Tuesday, April 15, 2014

My Second Jeffrey Weitzel Banjo Bridge


I received my second Jeffrey Weitzel banjo bridge earlier this week.  Here’s the website photo of his MODEL 6-10 BRIDGE – 6 Feet, 10 direct vibrational paths to the head:


The high points should face the peghead, and slant down towards the tailpiece.  I put it on backward to begin with, and got an interesting if not delightful sound. I spent most of Monday afternoon aligning it and letting it settle in, fussing with the stuffing, and making “Test Drive” videos.   Here’s one:





I am really getting the sense that each note is more fully articulated, but more importantly (to me at least) is the string tension and playability.  This bridge took the sag out of the strings.  I'm still experimenting with setup options.  I'm getting a bit more bass line now, which I like to have.  I’m finding the pull offs have more snap, and the triplets sound with improved clarity – and I know it’s not something that can be traced to anything that I’m doing differently in my basic playing approach.  Sometimes I get the sense that with a slight shift in setup, such as the addition of a tailored bridge, the banjo ends up teaching me how it wants to be played.

Once again, the Standard banjo disclaimer:   

I do not have any entangling alliances with Jeffrey, though I have taken an interest in his enterprising effort to rethink banjo design and I did toss some pocket change at his Indiegogo crowd funding effort.   My “perk” was one of these bridges.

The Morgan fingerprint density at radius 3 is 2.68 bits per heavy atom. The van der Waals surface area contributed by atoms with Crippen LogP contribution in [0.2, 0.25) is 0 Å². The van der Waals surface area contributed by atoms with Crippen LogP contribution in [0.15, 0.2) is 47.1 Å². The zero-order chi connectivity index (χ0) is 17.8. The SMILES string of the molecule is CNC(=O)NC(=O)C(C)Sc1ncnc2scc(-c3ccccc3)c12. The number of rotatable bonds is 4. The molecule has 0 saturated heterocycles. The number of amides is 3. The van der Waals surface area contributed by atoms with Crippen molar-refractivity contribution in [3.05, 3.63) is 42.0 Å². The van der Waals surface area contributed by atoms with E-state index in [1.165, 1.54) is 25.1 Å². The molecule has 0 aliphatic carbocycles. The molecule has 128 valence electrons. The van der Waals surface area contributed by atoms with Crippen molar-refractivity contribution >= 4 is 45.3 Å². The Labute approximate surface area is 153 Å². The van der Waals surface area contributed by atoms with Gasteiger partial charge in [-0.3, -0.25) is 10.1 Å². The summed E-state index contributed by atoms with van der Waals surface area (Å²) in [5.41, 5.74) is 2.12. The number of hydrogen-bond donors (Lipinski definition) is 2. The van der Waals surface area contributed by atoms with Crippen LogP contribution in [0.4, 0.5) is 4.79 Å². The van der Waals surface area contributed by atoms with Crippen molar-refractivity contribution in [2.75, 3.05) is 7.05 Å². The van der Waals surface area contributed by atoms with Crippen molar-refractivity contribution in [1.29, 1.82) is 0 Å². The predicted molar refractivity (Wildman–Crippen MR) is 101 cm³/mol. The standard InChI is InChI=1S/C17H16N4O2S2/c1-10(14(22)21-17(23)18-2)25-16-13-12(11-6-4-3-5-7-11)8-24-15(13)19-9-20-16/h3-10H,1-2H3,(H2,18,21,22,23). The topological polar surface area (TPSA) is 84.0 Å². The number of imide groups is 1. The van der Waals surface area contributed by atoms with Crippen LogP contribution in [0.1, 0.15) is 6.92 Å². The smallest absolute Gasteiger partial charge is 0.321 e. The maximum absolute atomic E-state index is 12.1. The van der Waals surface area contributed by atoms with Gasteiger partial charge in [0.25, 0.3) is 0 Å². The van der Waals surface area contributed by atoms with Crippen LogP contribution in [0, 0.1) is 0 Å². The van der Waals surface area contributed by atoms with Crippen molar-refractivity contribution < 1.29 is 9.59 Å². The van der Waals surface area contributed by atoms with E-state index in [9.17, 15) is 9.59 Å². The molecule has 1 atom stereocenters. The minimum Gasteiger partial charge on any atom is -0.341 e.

I have an interest in his inventive efforts, though his banjos will sell way above my pay grade.  I did, however, receive a free t-shirt after I ordered a second “perk,” a great baseball hat with his business logo – for my banjo hat collection. 

Of passing interest might be a discussion I had with Jeffrey about a banjo built by Jerome Mayberger that I acquired, I believe via an eBay auction, sometime in the mid-1990s.   Jerome Mayberger, a New Yorker, who later changed his name to Jerome May, built banjos in the 1860s and 1870s.  His 1867 patent, intended to be an improvement on George Teed’s banjo, was designed to channel air through the resonator in unique ways, but what struck me was the unusual configuration for the resonator – the rim set into the “sound board” (resonator), and the neck was jointed to the resonator sidewall.  I sold this banjo to a friend in Montana, a like-minded obsessive/compulsive banjo collector (I’ve since reformed). 

Not sure whether this is the same Jerome May, but it could be:


Anyway, I was happy to see a landsman involved in banjo design and building.



Play hard,

Lew 

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